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Chronic myeloid leukemia: why does it evolve from chronic phase to blast transformation?
Tariq I Mughal1,John M Goldman1
1
Division of Hematology and Oncology, University of Massachusetts Medical School, Worcester, MA 01655, USA. tmughal@freenet.co.uk
DOI: 10.2741/1791 Volume 11 Issue 1, pp.198-208
Published: 01 January 2006
(This article belongs to the Special Issue Tumor growth and metastasis: molecular signaling and therapy)
Abstract

Clinically chronic myeloid leukemia is a biphasic or triphasic disease that is usually diagnosed in the initial 'chronic', 'indolent' or 'stable' phase and then spontaneously evolves after some years into an advanced phase. This advanced phase can sometimes be subdivided into an earlier accelerated phase and a later blast phase or blast transformation--in about one-half of patients the chronic phase transforms unpredictably and abruptly to a blast phase, while in the other half of patients, the disease evolves somewhat more gradually, through an accelerated phase, which may last for months or years, before a blast phase ensues; this may have myeloblastic or lymphoblastic features. Although much is now known about the molecular biology of the disease, the molecular basis of disease progression is still obscure. The popular thinking has been that one or more probably a sequence of additional genetic events occurs in the BCR-ABL positive clone. When the critical combination of additional events is achieved, clinically definable transformation occurs. Here we review what is known of the mechanisms underlying the evolution of chronic myeloid leukemia from a chronic phase to a blast transformation.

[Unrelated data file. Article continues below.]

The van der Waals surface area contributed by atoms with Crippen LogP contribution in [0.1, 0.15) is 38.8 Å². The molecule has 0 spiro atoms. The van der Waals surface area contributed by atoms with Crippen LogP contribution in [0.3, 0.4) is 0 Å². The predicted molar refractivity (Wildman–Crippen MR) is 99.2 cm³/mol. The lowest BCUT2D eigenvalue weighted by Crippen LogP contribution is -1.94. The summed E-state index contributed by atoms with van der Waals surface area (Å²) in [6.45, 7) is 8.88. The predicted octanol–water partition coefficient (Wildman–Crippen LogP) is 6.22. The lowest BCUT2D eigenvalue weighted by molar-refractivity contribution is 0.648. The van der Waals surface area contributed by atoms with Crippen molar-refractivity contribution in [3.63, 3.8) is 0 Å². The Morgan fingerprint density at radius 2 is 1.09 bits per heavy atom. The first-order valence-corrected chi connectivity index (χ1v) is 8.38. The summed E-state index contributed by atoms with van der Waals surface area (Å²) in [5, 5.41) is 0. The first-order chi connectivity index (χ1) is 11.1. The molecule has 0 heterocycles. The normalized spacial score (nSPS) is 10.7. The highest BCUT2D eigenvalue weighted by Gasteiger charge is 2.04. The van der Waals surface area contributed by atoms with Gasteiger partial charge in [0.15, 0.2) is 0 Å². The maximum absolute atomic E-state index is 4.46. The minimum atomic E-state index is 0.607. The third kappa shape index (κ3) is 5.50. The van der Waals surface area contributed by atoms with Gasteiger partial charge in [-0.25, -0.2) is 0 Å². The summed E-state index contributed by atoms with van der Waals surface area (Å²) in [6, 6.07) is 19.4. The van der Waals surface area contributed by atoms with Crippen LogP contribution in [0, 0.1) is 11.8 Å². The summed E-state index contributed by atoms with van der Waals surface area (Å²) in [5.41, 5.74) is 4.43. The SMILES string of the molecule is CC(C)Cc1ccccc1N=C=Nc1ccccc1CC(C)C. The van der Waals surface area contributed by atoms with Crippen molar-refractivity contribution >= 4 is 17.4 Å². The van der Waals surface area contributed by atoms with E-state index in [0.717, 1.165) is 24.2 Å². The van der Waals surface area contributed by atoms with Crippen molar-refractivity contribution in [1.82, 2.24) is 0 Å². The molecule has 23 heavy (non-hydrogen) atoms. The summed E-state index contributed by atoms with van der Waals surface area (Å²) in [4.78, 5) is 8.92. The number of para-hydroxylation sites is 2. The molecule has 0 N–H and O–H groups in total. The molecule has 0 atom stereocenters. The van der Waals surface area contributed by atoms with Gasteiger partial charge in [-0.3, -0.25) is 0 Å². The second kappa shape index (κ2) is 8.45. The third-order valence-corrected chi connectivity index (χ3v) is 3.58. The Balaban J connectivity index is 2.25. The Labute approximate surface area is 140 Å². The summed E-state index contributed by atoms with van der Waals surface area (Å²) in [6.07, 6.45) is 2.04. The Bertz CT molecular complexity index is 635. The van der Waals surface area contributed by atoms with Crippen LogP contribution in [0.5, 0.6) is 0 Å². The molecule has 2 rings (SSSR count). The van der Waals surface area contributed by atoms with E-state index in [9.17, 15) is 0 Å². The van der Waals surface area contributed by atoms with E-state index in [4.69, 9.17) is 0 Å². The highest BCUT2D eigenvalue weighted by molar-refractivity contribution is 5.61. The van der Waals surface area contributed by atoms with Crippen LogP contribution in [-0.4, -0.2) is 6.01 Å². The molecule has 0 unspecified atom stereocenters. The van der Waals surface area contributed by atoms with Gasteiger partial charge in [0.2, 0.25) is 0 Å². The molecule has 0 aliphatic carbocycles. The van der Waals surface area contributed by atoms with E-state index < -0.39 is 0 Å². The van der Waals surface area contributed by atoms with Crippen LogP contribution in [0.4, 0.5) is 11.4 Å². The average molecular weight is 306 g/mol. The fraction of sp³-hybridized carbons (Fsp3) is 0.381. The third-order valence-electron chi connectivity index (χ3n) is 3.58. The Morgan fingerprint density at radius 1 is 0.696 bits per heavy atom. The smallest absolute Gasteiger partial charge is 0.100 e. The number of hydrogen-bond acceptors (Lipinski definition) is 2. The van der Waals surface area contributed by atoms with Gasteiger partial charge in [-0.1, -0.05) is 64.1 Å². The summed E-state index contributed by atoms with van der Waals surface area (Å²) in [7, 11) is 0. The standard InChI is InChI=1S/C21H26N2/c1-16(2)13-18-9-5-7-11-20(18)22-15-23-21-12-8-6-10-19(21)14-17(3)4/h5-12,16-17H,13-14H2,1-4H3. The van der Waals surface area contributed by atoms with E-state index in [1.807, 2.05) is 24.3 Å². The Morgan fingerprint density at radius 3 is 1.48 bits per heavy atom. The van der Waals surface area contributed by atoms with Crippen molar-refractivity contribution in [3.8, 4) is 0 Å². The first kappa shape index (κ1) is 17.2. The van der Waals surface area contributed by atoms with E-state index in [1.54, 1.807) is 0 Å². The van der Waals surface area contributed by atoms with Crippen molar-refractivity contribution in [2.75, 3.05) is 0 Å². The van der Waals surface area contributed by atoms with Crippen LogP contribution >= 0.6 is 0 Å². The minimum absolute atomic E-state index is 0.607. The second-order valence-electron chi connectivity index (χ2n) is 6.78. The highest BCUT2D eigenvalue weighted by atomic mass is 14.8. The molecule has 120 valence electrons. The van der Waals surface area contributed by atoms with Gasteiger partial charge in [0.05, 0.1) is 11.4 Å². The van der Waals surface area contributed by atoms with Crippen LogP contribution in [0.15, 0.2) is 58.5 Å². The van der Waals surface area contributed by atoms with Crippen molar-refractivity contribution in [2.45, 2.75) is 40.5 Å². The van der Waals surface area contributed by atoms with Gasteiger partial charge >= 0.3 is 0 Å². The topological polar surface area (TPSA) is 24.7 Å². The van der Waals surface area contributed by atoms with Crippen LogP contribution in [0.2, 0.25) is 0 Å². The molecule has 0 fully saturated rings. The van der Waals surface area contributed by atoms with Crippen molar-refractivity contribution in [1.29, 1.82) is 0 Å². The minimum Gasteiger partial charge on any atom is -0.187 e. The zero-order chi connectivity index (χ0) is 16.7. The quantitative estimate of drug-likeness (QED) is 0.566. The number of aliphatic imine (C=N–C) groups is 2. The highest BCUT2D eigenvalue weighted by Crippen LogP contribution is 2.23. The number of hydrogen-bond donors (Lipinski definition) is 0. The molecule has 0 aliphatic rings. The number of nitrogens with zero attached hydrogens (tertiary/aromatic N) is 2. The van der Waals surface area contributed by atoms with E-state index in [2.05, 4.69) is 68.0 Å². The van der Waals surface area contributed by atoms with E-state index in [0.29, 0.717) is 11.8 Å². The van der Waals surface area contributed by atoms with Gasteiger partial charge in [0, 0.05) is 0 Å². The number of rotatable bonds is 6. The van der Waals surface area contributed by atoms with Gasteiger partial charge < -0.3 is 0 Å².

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Tariq I Mughal, John M Goldman. Chronic myeloid leukemia: why does it evolve from chronic phase to blast transformation?. Frontiers in Bioscience-Landmark. 2006. 11(1); 198-208.